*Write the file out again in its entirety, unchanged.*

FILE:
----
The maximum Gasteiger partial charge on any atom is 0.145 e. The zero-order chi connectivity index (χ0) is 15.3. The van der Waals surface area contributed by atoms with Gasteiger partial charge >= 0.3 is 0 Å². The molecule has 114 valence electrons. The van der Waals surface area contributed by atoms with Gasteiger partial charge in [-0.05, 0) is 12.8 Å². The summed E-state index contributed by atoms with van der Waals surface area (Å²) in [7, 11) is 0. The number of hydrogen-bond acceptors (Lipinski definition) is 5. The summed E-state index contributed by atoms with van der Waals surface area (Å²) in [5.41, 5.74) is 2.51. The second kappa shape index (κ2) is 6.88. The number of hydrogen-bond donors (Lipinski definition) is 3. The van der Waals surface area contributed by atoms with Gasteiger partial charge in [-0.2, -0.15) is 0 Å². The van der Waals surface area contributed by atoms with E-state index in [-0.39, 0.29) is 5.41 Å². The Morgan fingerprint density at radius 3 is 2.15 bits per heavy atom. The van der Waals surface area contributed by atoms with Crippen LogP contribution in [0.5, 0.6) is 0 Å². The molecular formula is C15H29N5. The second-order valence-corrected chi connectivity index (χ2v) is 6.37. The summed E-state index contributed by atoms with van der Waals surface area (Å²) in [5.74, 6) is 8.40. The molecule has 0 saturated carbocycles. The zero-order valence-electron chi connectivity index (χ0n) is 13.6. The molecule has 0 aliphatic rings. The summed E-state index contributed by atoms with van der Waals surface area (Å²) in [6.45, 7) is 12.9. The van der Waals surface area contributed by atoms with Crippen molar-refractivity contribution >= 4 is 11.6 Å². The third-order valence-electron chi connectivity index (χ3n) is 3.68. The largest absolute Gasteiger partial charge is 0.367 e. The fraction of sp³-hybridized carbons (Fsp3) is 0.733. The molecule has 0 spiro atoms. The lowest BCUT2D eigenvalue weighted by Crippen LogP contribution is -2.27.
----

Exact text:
The maximum Gasteiger partial charge on any atom is 0.145 e. The zero-order chi connectivity index (χ0) is 15.3. The van der Waals surface area contributed by atoms with Gasteiger partial charge >= 0.3 is 0 Å². The molecule has 114 valence electrons. The van der Waals surface area contributed by atoms with Gasteiger partial charge in [-0.05, 0) is 12.8 Å². The summed E-state index contributed by atoms with van der Waals surface area (Å²) in [7, 11) is 0. The number of hydrogen-bond acceptors (Lipinski definition) is 5. The summed E-state index contributed by atoms with van der Waals surface area (Å²) in [5.41, 5.74) is 2.51. The second kappa shape index (κ2) is 6.88. The number of hydrogen-bond donors (Lipinski definition) is 3. The van der Waals surface area contributed by atoms with Gasteiger partial charge in [-0.2, -0.15) is 0 Å². The van der Waals surface area contributed by atoms with E-state index in [-0.39, 0.29) is 5.41 Å². The Morgan fingerprint density at radius 3 is 2.15 bits per heavy atom. The van der Waals surface area contributed by atoms with Crippen LogP contribution in [0.5, 0.6) is 0 Å². The molecular formula is C15H29N5. The second-order valence-corrected chi connectivity index (χ2v) is 6.37. The summed E-state index contributed by atoms with van der Waals surface area (Å²) in [5.74, 6) is 8.40. The molecule has 0 saturated carbocycles. The zero-order valence-electron chi connectivity index (χ0n) is 13.6. The molecule has 0 aliphatic rings. The summed E-state index contributed by atoms with van der Waals surface area (Å²) in [6.45, 7) is 12.9. The van der Waals surface area contributed by atoms with Crippen molar-refractivity contribution >= 4 is 11.6 Å². The third-order valence-electron chi connectivity index (χ3n) is 3.68. The largest absolute Gasteiger partial charge is 0.367 e. The fraction of sp³-hybridized carbons (Fsp3) is 0.733. The molecule has 0 spiro atoms. The lowest BCUT2D eigenvalue weighted by Crippen LogP contribution is -2.27.